Ben Alpers 07.26.05 at 1:25 am

er, blixa….

The administration insisted that Saddam was purchasing yellowcake uranium from Niger, and that this was part of a massive WMD program that constituted a grave danger to the U.S.

In fact, Saddam was doing no such thing (and there was no such WMD program…or even — can we say now? — WMD program related activities).

Despite your prolix derision of Joe Wilson’s investigation, on the facts, Wilson proved to be absolutely right, the Bush administration dead wrong.

It’s really pretty simple. And all your handwringing about the left and the CIA, Joe Wilson’s qualifications, the inability of the press to behave as you’d want them to without Turdblossom’s assistance, and so forth is quite beside the point.


nick 07.26.05 at 4:24 am

Blixa appears to have downloaded the latest ‘Bizarro World’ upgrade of Trollbot 0.8-beta, in which the CIA was conspiring against Emperor George, and may have even helped bundle those tonnes of WMDs off to Syria; Joe Wilson was a Kerry campaign advisor in February 2002 who was desperate to get away from his ‘little wifey’ on an expenses-paid trip to sunny Niger, top destination of the rich and famous; and Valerie Wilson was both one level up from the office janitor and one level down from George Tenet.

It still needs some of the bugs ironing out, I see.


Blixa 07.26.05 at 7:36 am


The administration insisted that Saddam was purchasing yellowcake uranium from Niger

Heh. When did they “insist” that he “was purchasing” anything? Try again.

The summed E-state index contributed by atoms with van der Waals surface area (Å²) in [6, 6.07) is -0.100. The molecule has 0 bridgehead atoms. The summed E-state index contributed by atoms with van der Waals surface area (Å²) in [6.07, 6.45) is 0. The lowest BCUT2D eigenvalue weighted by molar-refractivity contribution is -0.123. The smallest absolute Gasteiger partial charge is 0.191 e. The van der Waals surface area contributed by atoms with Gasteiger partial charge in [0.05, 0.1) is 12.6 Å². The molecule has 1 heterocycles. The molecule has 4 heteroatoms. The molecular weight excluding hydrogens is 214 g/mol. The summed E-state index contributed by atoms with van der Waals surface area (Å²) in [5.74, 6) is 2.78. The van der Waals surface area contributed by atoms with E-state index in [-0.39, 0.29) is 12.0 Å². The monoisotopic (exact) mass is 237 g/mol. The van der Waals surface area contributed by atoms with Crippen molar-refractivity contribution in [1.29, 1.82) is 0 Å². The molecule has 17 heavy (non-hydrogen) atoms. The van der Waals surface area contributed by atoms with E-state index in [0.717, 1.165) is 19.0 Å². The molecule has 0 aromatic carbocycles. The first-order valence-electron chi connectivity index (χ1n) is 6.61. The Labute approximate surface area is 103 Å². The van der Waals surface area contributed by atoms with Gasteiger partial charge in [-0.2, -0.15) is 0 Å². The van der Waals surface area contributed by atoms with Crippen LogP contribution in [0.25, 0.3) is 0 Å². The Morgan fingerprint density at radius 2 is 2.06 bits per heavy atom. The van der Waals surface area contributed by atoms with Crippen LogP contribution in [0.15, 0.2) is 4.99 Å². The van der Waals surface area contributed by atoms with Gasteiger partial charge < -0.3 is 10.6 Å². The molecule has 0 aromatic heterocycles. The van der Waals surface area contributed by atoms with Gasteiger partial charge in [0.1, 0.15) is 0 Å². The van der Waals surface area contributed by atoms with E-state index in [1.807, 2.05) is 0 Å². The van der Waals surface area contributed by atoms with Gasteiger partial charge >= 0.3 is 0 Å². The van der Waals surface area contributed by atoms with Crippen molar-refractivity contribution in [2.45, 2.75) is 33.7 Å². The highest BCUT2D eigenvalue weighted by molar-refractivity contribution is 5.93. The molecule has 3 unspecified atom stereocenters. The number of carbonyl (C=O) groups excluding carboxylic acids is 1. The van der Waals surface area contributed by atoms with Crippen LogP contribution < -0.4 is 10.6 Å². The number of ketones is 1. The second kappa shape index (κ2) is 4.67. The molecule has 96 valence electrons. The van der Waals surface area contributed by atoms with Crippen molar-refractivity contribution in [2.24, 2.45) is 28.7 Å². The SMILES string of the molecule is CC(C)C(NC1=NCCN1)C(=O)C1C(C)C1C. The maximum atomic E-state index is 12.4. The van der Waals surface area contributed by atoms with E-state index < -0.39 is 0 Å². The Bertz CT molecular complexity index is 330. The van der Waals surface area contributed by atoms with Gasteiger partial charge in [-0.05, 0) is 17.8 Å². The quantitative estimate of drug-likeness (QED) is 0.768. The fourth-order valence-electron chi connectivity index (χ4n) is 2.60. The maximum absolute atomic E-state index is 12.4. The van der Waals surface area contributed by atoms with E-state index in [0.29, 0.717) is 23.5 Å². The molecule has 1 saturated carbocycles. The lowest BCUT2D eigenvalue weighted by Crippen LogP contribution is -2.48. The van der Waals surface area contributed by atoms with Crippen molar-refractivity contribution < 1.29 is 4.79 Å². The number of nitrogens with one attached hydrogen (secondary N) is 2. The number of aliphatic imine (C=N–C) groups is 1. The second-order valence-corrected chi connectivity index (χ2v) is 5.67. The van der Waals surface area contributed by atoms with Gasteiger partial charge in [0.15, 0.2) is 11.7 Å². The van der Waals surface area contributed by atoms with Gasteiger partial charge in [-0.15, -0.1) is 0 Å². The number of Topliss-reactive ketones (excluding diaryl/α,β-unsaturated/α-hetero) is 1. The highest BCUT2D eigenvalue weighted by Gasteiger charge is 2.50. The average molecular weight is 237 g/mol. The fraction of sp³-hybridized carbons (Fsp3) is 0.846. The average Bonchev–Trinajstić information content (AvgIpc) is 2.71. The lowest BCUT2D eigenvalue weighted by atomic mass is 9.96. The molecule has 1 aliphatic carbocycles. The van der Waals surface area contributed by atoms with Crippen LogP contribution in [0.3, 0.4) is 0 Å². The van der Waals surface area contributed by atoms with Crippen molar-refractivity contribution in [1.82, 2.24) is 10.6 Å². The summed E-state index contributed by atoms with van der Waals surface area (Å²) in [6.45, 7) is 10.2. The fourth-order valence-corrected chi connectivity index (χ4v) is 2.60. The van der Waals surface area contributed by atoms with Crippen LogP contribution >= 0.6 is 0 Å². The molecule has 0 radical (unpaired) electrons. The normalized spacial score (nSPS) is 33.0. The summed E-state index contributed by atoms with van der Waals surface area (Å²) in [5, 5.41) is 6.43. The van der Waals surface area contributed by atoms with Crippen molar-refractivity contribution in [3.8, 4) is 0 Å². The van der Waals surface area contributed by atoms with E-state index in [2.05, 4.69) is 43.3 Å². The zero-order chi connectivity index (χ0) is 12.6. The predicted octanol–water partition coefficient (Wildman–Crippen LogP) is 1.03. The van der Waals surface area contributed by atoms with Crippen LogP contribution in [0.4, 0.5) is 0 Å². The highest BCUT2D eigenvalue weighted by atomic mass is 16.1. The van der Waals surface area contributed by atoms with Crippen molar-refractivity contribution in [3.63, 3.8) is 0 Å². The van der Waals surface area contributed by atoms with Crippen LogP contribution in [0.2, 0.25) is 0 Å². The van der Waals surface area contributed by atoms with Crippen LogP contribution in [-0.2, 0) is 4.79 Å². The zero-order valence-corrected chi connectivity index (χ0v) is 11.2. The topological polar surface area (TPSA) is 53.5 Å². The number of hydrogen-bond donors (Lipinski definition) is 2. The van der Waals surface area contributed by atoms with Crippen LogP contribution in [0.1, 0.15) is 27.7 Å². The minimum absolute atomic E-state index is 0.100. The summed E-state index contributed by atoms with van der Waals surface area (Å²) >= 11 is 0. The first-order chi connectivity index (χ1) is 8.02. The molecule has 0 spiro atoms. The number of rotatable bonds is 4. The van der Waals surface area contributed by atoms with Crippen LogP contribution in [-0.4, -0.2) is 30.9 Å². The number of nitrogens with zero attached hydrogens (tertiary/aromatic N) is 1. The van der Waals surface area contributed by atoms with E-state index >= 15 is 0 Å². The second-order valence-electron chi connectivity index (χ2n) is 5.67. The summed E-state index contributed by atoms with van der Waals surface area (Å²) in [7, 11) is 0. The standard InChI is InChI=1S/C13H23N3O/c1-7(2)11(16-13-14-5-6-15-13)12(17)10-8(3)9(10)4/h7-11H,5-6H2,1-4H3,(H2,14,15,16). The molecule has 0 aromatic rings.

in which the CIA was conspiring against Emperor George

Didn’t say that. Just said incompetent. (And I’m only talking about one particular group BTW – the group responsible for sending Wilson – not “the CIA” en masse.) The Wilson trip was not the way one would actually investigate a potential contraband transaction one was tasked with investigating. Anyone who thinks it is, is incompetent on the face of it, at best.

p.s. I’m unclear on your definition of “troll”. Seems to more or less coincide with “disagrees with me”.


perianwyr 07.26.05 at 4:23 pm


I came across some site that asked you to name your favorite word, but I like a lot of words and haven’t got a lot of time, so I couldn’t rattle that one off. But now that you’ve reminded me- what a sexy word. I love it so.


Eli Rabett 07.26.05 at 9:37 pm

Increasingly it appears that there was major damage from the revelations. Remember, it was not only Plame’s cover that was blown but also the company she worked for and all the associated spooks. Is any one trying to track back and see who disappeared at about the time of the leaks?


engels 07.27.05 at 9:14 am

Yeats said it best

Or as Oscar Wilde said:

We are all in the gutter, but Christopher Hitchens… Jesus Christ, Christopher Hitchens…

I refrain from stating the obvious about the evident soundess of Hitch’s wrist…